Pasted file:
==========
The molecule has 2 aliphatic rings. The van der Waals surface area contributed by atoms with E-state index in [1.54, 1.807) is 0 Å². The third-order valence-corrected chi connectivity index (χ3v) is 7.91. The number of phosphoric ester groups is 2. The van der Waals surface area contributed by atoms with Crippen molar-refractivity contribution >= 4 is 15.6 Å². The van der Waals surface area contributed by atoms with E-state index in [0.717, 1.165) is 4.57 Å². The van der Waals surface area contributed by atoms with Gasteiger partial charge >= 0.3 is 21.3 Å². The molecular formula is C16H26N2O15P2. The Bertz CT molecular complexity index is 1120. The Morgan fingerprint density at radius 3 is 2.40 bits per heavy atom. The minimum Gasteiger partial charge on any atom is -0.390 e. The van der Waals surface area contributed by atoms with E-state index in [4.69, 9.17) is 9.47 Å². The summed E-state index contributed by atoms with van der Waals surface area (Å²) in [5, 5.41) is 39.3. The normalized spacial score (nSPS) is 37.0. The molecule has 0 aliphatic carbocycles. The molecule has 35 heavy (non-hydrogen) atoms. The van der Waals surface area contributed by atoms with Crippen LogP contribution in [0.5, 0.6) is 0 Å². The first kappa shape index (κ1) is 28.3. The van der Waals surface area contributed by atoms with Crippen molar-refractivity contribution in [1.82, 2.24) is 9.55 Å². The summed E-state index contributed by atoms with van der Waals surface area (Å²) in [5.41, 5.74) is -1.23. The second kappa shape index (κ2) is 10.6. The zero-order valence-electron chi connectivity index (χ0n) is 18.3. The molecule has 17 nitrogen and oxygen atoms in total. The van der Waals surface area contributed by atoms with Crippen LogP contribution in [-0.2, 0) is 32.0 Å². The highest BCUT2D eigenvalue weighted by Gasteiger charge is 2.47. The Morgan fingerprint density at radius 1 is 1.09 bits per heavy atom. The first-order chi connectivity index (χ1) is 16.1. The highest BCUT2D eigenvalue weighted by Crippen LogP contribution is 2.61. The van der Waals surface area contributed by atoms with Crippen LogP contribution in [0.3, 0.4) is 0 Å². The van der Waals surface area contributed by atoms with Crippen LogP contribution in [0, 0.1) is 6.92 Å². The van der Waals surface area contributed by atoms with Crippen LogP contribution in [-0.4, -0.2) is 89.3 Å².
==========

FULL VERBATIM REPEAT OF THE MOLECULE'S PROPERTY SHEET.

The molecule has 2 aliphatic rings. The van der Waals surface area contributed by atoms with E-state index in [1.54, 1.807) is 0 Å². The third-order valence-corrected chi connectivity index (χ3v) is 7.91. The number of phosphoric ester groups is 2. The van der Waals surface area contributed by atoms with Crippen molar-refractivity contribution >= 4 is 15.6 Å². The van der Waals surface area contributed by atoms with E-state index in [0.717, 1.165) is 4.57 Å². The van der Waals surface area contributed by atoms with Gasteiger partial charge >= 0.3 is 21.3 Å². The molecular formula is C16H26N2O15P2. The Bertz CT molecular complexity index is 1120. The Morgan fingerprint density at radius 3 is 2.40 bits per heavy atom. The minimum Gasteiger partial charge on any atom is -0.390 e. The van der Waals surface area contributed by atoms with E-state index in [4.69, 9.17) is 9.47 Å². The summed E-state index contributed by atoms with van der Waals surface area (Å²) in [5, 5.41) is 39.3. The normalized spacial score (nSPS) is 37.0. The molecule has 0 aliphatic carbocycles. The molecule has 35 heavy (non-hydrogen) atoms. The van der Waals surface area contributed by atoms with Crippen LogP contribution in [0.5, 0.6) is 0 Å². The first kappa shape index (κ1) is 28.3. The van der Waals surface area contributed by atoms with Crippen molar-refractivity contribution in [1.82, 2.24) is 9.55 Å². The summed E-state index contributed by atoms with van der Waals surface area (Å²) in [5.41, 5.74) is -1.23. The second kappa shape index (κ2) is 10.6. The zero-order valence-electron chi connectivity index (χ0n) is 18.3. The molecule has 17 nitrogen and oxygen atoms in total. The van der Waals surface area contributed by atoms with Crippen LogP contribution in [-0.2, 0) is 32.0 Å². The highest BCUT2D eigenvalue weighted by Gasteiger charge is 2.47. The Morgan fingerprint density at radius 1 is 1.09 bits per heavy atom. The first-order chi connectivity index (χ1) is 16.1. The highest BCUT2D eigenvalue weighted by Crippen LogP contribution is 2.61. The van der Waals surface area contributed by atoms with Crippen LogP contribution in [0.3, 0.4) is 0 Å². The van der Waals surface area contributed by atoms with Crippen LogP contribution in [0, 0.1) is 6.92 Å². The van der Waals surface area contributed by atoms with Crippen LogP contribution in [-0.4, -0.2) is 89.3 Å².